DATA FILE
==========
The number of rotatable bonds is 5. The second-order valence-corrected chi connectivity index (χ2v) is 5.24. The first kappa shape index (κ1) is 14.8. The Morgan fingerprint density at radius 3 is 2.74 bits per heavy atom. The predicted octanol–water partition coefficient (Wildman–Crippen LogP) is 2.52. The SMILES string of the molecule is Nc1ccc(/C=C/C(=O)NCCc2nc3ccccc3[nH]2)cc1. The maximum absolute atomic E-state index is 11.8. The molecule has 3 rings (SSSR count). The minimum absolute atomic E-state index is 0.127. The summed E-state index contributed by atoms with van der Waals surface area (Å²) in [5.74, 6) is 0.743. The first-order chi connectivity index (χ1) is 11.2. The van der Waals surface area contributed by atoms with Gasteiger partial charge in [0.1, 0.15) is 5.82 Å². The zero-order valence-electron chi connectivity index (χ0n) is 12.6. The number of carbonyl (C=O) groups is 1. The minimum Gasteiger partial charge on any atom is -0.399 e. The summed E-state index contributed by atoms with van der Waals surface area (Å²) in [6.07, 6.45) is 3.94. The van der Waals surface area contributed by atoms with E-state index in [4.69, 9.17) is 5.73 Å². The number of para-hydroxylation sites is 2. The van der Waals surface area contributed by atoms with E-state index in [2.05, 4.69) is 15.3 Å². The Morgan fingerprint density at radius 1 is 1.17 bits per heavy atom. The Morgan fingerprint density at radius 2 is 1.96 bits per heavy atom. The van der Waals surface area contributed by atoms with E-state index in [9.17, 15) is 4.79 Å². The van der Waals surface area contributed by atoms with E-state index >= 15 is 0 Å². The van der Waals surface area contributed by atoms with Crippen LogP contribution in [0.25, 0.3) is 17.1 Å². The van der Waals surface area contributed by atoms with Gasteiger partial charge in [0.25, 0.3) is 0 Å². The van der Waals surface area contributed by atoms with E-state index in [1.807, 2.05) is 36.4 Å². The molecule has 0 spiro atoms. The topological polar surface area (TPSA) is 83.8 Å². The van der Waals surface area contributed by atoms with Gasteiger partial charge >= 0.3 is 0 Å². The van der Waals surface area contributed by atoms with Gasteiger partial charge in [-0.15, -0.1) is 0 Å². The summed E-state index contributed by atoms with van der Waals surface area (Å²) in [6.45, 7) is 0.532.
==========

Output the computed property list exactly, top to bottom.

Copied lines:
The number of rotatable bonds is 5. The second-order valence-corrected chi connectivity index (χ2v) is 5.24. The first kappa shape index (κ1) is 14.8. The Morgan fingerprint density at radius 3 is 2.74 bits per heavy atom. The predicted octanol–water partition coefficient (Wildman–Crippen LogP) is 2.52. The SMILES string of the molecule is Nc1ccc(/C=C/C(=O)NCCc2nc3ccccc3[nH]2)cc1. The maximum absolute atomic E-state index is 11.8. The molecule has 3 rings (SSSR count). The minimum absolute atomic E-state index is 0.127. The summed E-state index contributed by atoms with van der Waals surface area (Å²) in [5.74, 6) is 0.743. The first-order chi connectivity index (χ1) is 11.2. The van der Waals surface area contributed by atoms with Gasteiger partial charge in [0.1, 0.15) is 5.82 Å². The zero-order valence-electron chi connectivity index (χ0n) is 12.6. The number of carbonyl (C=O) groups is 1. The minimum Gasteiger partial charge on any atom is -0.399 e. The summed E-state index contributed by atoms with van der Waals surface area (Å²) in [6.07, 6.45) is 3.94. The van der Waals surface area contributed by atoms with E-state index in [4.69, 9.17) is 5.73 Å². The number of para-hydroxylation sites is 2. The van der Waals surface area contributed by atoms with E-state index in [2.05, 4.69) is 15.3 Å². The Morgan fingerprint density at radius 1 is 1.17 bits per heavy atom. The Morgan fingerprint density at radius 2 is 1.96 bits per heavy atom. The van der Waals surface area contributed by atoms with E-state index in [9.17, 15) is 4.79 Å². The van der Waals surface area contributed by atoms with E-state index >= 15 is 0 Å². The van der Waals surface area contributed by atoms with Crippen LogP contribution in [0.25, 0.3) is 17.1 Å². The van der Waals surface area contributed by atoms with Gasteiger partial charge in [0.25, 0.3) is 0 Å². The van der Waals surface area contributed by atoms with E-state index in [1.807, 2.05) is 36.4 Å². The molecule has 0 spiro atoms. The topological polar surface area (TPSA) is 83.8 Å². The van der Waals surface area contributed by atoms with Gasteiger partial charge >= 0.3 is 0 Å². The van der Waals surface area contributed by atoms with Gasteiger partial charge in [-0.15, -0.1) is 0 Å². The summed E-state index contributed by atoms with van der Waals surface area (Å²) in [6.45, 7) is 0.532.